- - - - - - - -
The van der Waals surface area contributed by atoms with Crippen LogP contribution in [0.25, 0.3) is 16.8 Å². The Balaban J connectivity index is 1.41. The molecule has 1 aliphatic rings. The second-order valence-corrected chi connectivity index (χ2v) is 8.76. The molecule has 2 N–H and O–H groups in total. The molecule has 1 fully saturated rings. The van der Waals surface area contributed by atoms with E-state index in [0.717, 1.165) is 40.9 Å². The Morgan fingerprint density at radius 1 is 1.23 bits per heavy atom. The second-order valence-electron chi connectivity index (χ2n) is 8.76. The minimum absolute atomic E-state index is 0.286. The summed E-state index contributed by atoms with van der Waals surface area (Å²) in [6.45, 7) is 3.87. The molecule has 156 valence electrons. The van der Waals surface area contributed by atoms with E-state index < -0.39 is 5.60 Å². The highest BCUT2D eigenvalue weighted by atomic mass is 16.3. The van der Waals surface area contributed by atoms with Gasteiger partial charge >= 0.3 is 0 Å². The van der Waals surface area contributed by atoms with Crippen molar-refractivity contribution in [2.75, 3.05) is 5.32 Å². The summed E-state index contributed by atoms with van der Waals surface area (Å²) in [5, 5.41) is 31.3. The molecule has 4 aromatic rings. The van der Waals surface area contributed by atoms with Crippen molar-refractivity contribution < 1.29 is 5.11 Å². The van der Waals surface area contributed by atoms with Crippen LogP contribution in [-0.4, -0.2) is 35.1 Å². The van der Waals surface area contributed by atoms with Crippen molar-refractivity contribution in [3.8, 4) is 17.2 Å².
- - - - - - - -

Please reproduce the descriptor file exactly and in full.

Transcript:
The van der Waals surface area contributed by atoms with Crippen LogP contribution in [0.25, 0.3) is 16.8 Å². The Balaban J connectivity index is 1.41. The molecule has 1 aliphatic rings. The second-order valence-corrected chi connectivity index (χ2v) is 8.76. The molecule has 2 N–H and O–H groups in total. The molecule has 1 fully saturated rings. The van der Waals surface area contributed by atoms with E-state index in [0.717, 1.165) is 40.9 Å². The Morgan fingerprint density at radius 1 is 1.23 bits per heavy atom. The second-order valence-electron chi connectivity index (χ2n) is 8.76. The minimum absolute atomic E-state index is 0.286. The summed E-state index contributed by atoms with van der Waals surface area (Å²) in [6.45, 7) is 3.87. The molecule has 156 valence electrons. The van der Waals surface area contributed by atoms with E-state index < -0.39 is 5.60 Å². The highest BCUT2D eigenvalue weighted by atomic mass is 16.3. The van der Waals surface area contributed by atoms with Gasteiger partial charge >= 0.3 is 0 Å². The van der Waals surface area contributed by atoms with Crippen molar-refractivity contribution in [2.75, 3.05) is 5.32 Å². The summed E-state index contributed by atoms with van der Waals surface area (Å²) in [5, 5.41) is 31.3. The molecule has 4 aromatic rings. The van der Waals surface area contributed by atoms with Crippen molar-refractivity contribution < 1.29 is 5.11 Å². The van der Waals surface area contributed by atoms with Crippen LogP contribution in [-0.4, -0.2) is 35.1 Å². The van der Waals surface area contributed by atoms with Crippen molar-refractivity contribution in [3.8, 4) is 17.2 Å².